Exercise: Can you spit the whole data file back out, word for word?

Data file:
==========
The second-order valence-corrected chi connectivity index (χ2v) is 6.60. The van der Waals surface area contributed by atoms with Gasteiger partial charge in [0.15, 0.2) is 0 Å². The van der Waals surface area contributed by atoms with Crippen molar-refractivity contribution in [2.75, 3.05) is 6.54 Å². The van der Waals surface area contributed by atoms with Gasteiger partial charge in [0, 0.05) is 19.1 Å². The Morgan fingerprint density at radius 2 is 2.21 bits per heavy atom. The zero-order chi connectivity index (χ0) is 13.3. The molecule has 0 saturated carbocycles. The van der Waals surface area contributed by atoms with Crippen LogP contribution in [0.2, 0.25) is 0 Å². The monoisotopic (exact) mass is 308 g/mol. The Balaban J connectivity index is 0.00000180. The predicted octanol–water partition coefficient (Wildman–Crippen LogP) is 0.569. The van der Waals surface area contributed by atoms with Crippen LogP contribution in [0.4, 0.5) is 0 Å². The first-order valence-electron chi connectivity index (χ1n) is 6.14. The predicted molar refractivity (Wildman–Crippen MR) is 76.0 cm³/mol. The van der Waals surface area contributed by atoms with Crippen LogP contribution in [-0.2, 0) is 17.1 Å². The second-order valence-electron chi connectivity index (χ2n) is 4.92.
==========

The second-order valence-corrected chi connectivity index (χ2v) is 6.60. The van der Waals surface area contributed by atoms with Gasteiger partial charge in [0.15, 0.2) is 0 Å². The van der Waals surface area contributed by atoms with Crippen molar-refractivity contribution in [2.75, 3.05) is 6.54 Å². The van der Waals surface area contributed by atoms with Gasteiger partial charge in [0, 0.05) is 19.1 Å². The Morgan fingerprint density at radius 2 is 2.21 bits per heavy atom. The zero-order chi connectivity index (χ0) is 13.3. The molecule has 0 saturated carbocycles. The van der Waals surface area contributed by atoms with Crippen LogP contribution in [0.2, 0.25) is 0 Å². The monoisotopic (exact) mass is 308 g/mol. The Balaban J connectivity index is 0.00000180. The predicted octanol–water partition coefficient (Wildman–Crippen LogP) is 0.569. The van der Waals surface area contributed by atoms with Crippen LogP contribution in [0.4, 0.5) is 0 Å². The first-order valence-electron chi connectivity index (χ1n) is 6.14. The predicted molar refractivity (Wildman–Crippen MR) is 76.0 cm³/mol. The van der Waals surface area contributed by atoms with Crippen LogP contribution in [-0.2, 0) is 17.1 Å². The second-order valence-electron chi connectivity index (χ2n) is 4.92.